BOF stands for Birds Of a Feather, it's an informal session run at a conference usually without any formal approval by the people who run the conference.
Often conferences have a white-board, wiki, or other place where conference delegates can leave notes for any reason. It is used for many purposes including arranging BOFs. To arrange a BOF you will usually write the title for the BOF and the name of the convenor (usually yourself if it's your idea) and leave a space for interested people to sign their names. Even though there is usually no formal involvement of the conference organizers they will generally reserve some time for BOFs. Depending on the expected interest they will usually offer one or two slots of either 45 minutes or one hour. They will also often assist in allocating BOFs to rooms. But none of this is needed. All that you need to do is find a notice-board, state your intention to have a BOF at a time when not much else is happening and play it by ear!
My observation is that about half the ideas for BOFs actually happen, the rest don't get enough interest. This is OK, one of the reasons for a BOF is to have a discussion about an area of technology that has an unknown level of interest. If no-one is interested then you offer the same thing the next year. If only a few people are interested then you discuss it over dinner. But sometimes you get 30+ people, you never know what to expect as many people don't sign up - or have their first choice canceled and attend the next on the list!
To run a BOF you firstly need some level of expert knowledge in the field. I believe that the best plan is for a BOF to be a panel discussion where you have a significant portion of the people in the audience (between 5 and 15 people) speaking their opinions on the topic and the convener moderating the discussion. If things work in an ideal manner then the convener will merely be one member of the panel. However it's generally expected that the person running the BOF can give an improvised lecture on the topic in case things don't happen in an ideal manner. It's also expected that the convener will have an agenda for a discussion drawn up so that if the panel method occurs they can ask a series of questions for members of the BOF to answer. My experience is that 8 simple questions will cover most of an hour.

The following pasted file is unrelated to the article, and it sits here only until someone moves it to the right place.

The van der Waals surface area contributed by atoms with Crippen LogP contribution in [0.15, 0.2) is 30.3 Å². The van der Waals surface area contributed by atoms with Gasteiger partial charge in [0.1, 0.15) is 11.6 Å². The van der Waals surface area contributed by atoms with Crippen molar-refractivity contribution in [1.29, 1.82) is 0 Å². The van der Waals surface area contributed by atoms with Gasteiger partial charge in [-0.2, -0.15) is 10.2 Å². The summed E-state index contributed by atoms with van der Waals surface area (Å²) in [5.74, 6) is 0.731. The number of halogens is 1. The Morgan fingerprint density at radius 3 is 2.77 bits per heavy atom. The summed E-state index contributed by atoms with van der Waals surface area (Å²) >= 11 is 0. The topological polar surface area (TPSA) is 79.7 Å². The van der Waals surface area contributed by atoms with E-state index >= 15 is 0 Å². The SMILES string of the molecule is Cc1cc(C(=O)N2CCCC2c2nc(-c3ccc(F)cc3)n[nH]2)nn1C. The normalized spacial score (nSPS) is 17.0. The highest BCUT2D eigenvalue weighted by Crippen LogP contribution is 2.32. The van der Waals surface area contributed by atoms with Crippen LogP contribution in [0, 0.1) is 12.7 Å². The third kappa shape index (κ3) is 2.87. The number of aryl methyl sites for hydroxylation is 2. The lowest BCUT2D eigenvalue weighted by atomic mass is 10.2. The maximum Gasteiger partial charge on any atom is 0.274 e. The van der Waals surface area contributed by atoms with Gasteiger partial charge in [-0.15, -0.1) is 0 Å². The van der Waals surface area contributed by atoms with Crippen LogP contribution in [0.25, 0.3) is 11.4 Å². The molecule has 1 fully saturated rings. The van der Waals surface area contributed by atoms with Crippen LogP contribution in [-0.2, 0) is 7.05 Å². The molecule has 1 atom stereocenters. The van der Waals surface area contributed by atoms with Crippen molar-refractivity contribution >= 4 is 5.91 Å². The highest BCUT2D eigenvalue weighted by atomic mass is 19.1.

One requirement for convening a BOF is that you be confident in speaking to an audience of unknown size, knowledge, and temperament. Although I haven't seen it done it would be possible to have two people acting as joint conveners of a BOF. One person with the confidence to handle the audience and manage the agenda and another with the technical skills needed to speak authoritatively on the topic.
Some of the BOFs I have attended have had casual discussions, some have had heated arguments, and some ended up as lectures with the convener just talking about the topic. Each of these outcomes can work in terms of entertaining and educating the delegates.
But don't feel afraid, one of the advantages of a BOF is that it's a very casual affair, not only because of the nature of the event but also because it usually happens at the end of a long conference day. People will want to relax not have a high-intensity lecture. One problem that you can have when giving a formal lecture to an audience is nervous problems such as hyper-ventilating. This has happened to me before and it was really difficult to recover while continuing the lecture. If that happens during a BOF then you can just throw a question to the audience such as "could everyone in the room please give their opinion on X", that will give you time for your nerves to recover while also allowing the audience to get to know each other a bit - it's probably best to have at least one such question on your agenda in case it's needed.
Note that the above is my personal opinion based on my own experience. I'm sure that lots of other people will disagree with me and write blog posts saying so. ;)
The facts which I expect no-one to dispute are:
- BOFs are informal
- Anyone can run one
- You need an agenda
- You need some level of expert knowledge of the topic